Although assessing and reducing the severity of tardive dyskinesia (TD)—a persistent and potentially disabling movement disorder linked with exposure to antipsychotics and other dopamine receptor blocking agents—is crucial for clinical management, it is also important to note TD’s impact on patients and their caregivers, explains Joseph McEvoy, MD, Professor Emeritus of Psychiatry and Behavioral Sciences at Duke University.  “TD symptoms, such as impaired physical and social function, can cause embarrassment in many patients,” Dr. McEvoy says, “and can significantly reduce quality of life (QOL) for both patients and caregivers. Highly functioning patients who are aware of their symptoms—for example, those with mood disorders—may be especially bothered by their TD movement, even if the movements are ‘mild,’ in terms of amplitude and frequency.”

To better understand the impact of TD on well-being and health state in patients who are aware of their TD, data from the real-world RE-KINECT study were analyzed.  Results were presented at the recent 2021 Annual Meeting of the American Psychological Association (APA).

Mental Health, Movement Disorders Most Worrisome

More than 200 adults with 3 months or more of antipsychotic exposure, one or more psychiatric disorders, and abnormal movements confirmed by a clinician as possible TD, were evaluated. Patient-reported assessments were as follows: impact of possible TD: “none”, “some”, or “a lot” on physical abilities; the Sheehan Disability Scale (0 to 30 (maximum disruption); and the EQ-5D 5-Level visual analog scale 0 to 100 (best possible health). Based on responses from 82 aware patients, mental health ranked highest as the most worrisome condition, followed by movement disorders. In addition, both mental health and movement disorders required the most time to manage.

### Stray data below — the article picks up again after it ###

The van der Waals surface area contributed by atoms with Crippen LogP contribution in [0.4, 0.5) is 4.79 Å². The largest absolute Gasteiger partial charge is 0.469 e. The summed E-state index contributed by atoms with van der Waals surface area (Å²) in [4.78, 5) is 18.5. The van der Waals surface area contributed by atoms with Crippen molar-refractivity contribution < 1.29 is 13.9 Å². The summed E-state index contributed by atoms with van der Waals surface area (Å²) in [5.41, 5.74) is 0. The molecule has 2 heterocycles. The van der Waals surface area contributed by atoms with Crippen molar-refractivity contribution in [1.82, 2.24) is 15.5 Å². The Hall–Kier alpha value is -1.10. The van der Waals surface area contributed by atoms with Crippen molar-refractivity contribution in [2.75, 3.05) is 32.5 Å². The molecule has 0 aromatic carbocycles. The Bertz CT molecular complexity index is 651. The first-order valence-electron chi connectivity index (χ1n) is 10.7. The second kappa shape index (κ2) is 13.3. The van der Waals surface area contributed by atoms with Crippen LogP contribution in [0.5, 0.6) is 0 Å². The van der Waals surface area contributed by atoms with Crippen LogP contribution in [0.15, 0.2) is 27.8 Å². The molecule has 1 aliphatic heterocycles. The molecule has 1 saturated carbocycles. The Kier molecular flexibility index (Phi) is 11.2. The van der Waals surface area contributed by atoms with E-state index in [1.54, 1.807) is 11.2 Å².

Findings from the RE-KINECT study show the potential impact of possible TD on overall well-being.  In patients who were aware of their possible TD, greater negative impact on physical abilities (“some” or “a lot” versus “none”) was associated with greater functional impairment and diminished overall health.  These results indicate the importance of asking patients how TD affects their daily lives and monitoring treatment in areas of most concern.

Caregivers, Families Should Participate in Assessments

“In severe cases, balance and/or ambulation can be impaired by excessive movements in the arms, legs, or trunk,” Dr. McEvoy says. “In milder cases, TD may not be easily apparent during the visual assessment.  For instance, toe or foot tapping may not be visible is a patient’s feet are covered by shoes or socks. Furthermore, some patients may not be aware of their abnormal movements due to cognitive impairment from underlying severe schizophrenia, while others may not report TD symptoms due to embarrassment or greater concern with other medical or psychiatric conditions. Therefore, caregivers and/or family members should be encouraged to participate in the patient’s assessments, as they can provide useful information about the location and severity of any abnormal movements, as well as the impact of these movements on the patient’s function and QOL.”


Poster Session 11 Monday, May 03, 2021 1:30 PM – 2:00 PM
ASTRACT: Stanley Caroff; Paul Lewis; Morgan Bron; Ericha Franey; Rahul Dhanda